Certain medications can interact with vitamin A levels in the body, so it is important to keep that in mind. One example of this includes the regular use of the acne medications with retinoids. Using retinoids along with vitamin A supplement increases the risk of toxicity (21), (22). Vitamin A can react with other medications, too. Be cautious of cholesterol-lowering medications, such as cholestyramine, oral contraceptives and more (22).

Normal levels of vitamin A range between 20-60 mcg/dl, but it should not be too low (23), (24). If it is extremely low, it could be because of an underlying disease, which would need to be addressed right away by a doctor.

Vitamin A deficiency gets treated with oral supplementation and a change in diet (25). There are many foods high in vitamin A that can help to boost your overall levels. Read more about the importance of vitamin A and how you can get more in your diet below.

Summary: Vitamin A deficiency is diagnosed through a blood test. A normal range is 20-60 mcg/dl. It is generally not on routine bloodwork, so if you think you may have a deficiency ask your doctor for the test. Some medications may interact with vitamin A levels in the body, such as cholesterol-lowering, oral contraceptives, or acne medications.

The Importance of Vitamin A

Vitamin A plays an important role in maintaining tissues, cells, and the body overall. It is necessary to ward off illnesses, keep your immunity up, maintain and boost eye health, skin health, and more (26).

Too much vitamin A is also an issue at times. It is rare as well but be sure to never exceed the upper recommended limit of 10,000 IU of vitamin A through supplementation (23). Eating too much vitamin A from food is not typically possible (24).

Taking too much vitamin A can cause bone and joint pain, liver damage, diarrhea, headache, nausea, skin inflammation or irritation, and birth defects (13), (25), (26).

If you keep a healthy balanced diet with plenty of vitamin A and be cautious about the amount and dosage in your supplements, you should get enough vitamin A in your diet.

Many foods are high in vitamin A. These include eggs, cod liver oil, cheese, butter, chicken, beef, and especially the liver, fortified cereals, skim milk, dark leafy greens like bok choy, spinach, kale, sweet potatoes, carrots, carrot juice, oranges, and other yellow fruits and vegetables (13).

The daily recommended intake of vitamin A for men is 900 mcg and for women who are not pregnant or breastfeeding, it is 700 mcg per day (24), (13). Continue to eat a healthy diet and determine if it is necessary to supplement with this crucial vitamin.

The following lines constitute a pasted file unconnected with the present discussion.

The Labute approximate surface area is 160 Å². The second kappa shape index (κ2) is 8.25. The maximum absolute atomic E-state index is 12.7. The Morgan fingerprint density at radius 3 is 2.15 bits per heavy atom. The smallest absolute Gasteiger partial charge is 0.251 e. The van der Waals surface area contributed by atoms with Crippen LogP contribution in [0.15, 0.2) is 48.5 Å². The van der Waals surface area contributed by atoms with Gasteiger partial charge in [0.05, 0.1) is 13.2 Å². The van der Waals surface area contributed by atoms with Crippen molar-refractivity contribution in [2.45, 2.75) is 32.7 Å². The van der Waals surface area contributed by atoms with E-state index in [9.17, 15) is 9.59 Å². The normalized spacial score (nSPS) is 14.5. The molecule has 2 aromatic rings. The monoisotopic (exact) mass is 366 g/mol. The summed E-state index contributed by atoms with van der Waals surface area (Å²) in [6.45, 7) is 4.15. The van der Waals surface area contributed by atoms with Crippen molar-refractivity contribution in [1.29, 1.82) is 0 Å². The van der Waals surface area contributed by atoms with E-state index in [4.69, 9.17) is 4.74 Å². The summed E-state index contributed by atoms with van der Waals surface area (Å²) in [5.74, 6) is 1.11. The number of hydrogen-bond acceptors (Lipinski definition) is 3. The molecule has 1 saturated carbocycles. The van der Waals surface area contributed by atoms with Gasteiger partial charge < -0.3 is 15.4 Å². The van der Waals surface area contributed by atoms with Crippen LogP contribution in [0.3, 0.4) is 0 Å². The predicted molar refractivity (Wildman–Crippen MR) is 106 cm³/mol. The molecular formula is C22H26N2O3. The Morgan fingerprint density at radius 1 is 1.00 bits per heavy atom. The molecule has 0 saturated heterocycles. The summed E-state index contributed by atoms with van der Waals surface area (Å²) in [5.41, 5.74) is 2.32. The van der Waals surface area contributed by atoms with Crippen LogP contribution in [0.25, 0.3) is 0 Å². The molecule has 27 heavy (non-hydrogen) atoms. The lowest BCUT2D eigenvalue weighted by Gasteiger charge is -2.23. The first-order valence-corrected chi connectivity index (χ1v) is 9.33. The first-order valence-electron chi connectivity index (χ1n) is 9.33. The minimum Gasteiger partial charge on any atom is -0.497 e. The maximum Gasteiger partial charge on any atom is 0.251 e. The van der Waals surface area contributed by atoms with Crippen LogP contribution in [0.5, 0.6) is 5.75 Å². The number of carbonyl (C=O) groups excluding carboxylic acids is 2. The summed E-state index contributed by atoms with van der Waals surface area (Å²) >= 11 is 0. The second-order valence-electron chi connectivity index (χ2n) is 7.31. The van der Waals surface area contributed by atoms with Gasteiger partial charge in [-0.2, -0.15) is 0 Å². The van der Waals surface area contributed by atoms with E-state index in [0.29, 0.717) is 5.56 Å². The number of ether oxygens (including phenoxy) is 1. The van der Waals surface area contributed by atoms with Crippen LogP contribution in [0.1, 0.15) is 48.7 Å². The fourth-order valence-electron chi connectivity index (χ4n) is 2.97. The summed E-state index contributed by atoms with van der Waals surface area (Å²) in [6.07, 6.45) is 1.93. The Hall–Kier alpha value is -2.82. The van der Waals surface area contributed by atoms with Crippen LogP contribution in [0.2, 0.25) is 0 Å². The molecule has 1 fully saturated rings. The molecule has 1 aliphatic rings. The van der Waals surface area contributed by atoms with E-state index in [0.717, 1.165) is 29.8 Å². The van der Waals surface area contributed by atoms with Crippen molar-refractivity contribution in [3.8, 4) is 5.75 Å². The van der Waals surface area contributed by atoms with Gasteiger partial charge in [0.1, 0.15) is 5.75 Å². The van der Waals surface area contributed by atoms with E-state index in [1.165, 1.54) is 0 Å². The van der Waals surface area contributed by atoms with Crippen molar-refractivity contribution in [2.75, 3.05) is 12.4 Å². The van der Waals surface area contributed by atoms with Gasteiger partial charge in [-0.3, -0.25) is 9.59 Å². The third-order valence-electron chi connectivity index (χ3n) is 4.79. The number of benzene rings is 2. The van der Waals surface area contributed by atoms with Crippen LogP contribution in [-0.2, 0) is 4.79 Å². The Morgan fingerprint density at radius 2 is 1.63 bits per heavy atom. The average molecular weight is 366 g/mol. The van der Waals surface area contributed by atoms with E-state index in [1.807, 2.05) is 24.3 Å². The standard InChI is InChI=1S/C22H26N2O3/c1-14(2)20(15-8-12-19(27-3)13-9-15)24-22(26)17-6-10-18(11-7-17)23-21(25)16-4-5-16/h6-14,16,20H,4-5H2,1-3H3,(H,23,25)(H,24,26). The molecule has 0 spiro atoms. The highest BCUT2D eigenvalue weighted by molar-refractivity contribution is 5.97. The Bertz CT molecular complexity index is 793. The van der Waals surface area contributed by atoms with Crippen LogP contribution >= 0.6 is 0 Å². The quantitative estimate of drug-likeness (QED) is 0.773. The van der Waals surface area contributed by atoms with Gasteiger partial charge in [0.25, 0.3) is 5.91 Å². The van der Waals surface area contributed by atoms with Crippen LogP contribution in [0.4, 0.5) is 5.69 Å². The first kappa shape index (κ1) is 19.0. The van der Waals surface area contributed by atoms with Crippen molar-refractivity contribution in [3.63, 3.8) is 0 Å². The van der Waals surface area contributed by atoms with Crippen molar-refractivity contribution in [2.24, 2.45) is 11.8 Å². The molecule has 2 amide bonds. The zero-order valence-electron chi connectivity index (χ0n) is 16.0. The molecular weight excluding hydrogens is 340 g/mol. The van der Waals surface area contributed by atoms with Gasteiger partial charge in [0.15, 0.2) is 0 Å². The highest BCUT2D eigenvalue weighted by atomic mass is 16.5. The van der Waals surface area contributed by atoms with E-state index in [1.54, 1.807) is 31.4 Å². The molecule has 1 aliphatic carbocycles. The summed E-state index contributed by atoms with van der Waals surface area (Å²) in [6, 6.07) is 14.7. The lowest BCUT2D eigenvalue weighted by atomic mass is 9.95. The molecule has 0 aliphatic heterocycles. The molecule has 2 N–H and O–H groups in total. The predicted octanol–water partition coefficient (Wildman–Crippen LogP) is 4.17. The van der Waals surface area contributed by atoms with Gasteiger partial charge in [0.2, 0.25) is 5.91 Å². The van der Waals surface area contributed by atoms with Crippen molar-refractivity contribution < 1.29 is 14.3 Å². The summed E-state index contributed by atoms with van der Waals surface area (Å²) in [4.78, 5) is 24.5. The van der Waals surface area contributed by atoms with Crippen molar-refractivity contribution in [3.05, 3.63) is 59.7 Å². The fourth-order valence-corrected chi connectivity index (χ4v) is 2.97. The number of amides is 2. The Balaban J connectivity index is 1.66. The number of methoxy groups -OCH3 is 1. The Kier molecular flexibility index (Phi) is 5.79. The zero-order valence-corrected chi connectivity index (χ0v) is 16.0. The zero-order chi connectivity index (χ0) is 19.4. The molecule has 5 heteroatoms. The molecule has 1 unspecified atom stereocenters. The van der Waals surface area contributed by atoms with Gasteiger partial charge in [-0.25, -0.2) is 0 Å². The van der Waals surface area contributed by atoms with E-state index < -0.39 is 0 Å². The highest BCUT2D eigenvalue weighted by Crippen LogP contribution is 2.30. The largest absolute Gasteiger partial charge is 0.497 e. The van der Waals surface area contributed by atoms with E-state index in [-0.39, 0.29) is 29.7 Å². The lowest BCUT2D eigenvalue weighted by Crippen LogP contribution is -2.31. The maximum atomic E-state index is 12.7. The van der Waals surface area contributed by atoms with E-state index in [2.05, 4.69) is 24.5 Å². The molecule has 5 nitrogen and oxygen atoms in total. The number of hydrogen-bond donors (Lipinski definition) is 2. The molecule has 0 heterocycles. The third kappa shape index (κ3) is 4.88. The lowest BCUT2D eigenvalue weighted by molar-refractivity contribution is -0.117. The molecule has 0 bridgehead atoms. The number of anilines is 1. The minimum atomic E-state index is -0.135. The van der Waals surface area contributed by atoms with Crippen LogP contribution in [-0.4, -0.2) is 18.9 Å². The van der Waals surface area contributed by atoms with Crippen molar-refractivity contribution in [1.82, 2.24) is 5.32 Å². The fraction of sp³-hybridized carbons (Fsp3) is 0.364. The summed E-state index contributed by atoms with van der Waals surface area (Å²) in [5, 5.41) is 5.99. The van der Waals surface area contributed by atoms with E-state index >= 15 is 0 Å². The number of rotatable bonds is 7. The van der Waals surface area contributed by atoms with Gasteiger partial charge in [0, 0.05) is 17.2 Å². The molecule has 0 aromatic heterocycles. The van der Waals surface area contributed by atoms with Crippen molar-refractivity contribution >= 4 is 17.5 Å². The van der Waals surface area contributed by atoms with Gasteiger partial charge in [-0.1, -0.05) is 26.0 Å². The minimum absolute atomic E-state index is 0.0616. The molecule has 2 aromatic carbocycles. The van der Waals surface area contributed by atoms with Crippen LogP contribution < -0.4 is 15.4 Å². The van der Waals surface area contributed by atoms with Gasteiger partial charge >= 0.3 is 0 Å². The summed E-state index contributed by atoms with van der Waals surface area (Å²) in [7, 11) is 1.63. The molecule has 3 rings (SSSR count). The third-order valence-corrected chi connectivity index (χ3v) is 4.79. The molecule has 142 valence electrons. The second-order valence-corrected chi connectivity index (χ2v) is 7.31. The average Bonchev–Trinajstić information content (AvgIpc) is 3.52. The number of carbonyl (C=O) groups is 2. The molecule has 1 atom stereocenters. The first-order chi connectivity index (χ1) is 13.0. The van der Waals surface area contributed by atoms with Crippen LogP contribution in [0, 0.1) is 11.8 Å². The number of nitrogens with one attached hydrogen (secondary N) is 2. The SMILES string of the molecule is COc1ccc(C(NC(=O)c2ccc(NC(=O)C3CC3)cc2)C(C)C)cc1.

Summary: Vitamin A helps with immunity, skin and eye health, and reproduction. Eggs, cod liver oil, cheese, butter, chicken, beef, liver, fortified cereals, milk, dark leafy greens, and yellow or orange fruits and vegetables are good sources. Men should aim for 900 mcg and non-pregnant women 700 mcg vitamin A per day. It’s best not to exceed 10,000 IU per day through supplements to avoid toxicity.

Conclusion

Vitamin A deficiency is typically rare, but it is possible, especially among children and pregnant women from developing countries (27), (28). Those with gastrointestinal problems can also be at a greater risk of vitamin A deficiency (29), (30).

If you want to make sure you maintain your eye health and prevent illnesses from the flu to a common cold, make sure to get adequate vitamin A in your diet.

Always remember to consider your diet and supplementation and ask your doctor or healthcare professional if you are unsure what your levels are. Checking your vitamin and micronutrient levels once a year is ideal for overall good health.

Remember to eat plenty of vegetables, fruits, and other foods high in vitamin A to meet your daily recommended requirement.

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Evidence Based

This article is based on scientific evidence, and written, fact-checked & medically reviewed by health experts.

Throughout this article, you'll find scientific references (clickable links to highly trusted peer-reviewed scientific papers, links denoted by the numbers in the parentheses (1, 2, 3)).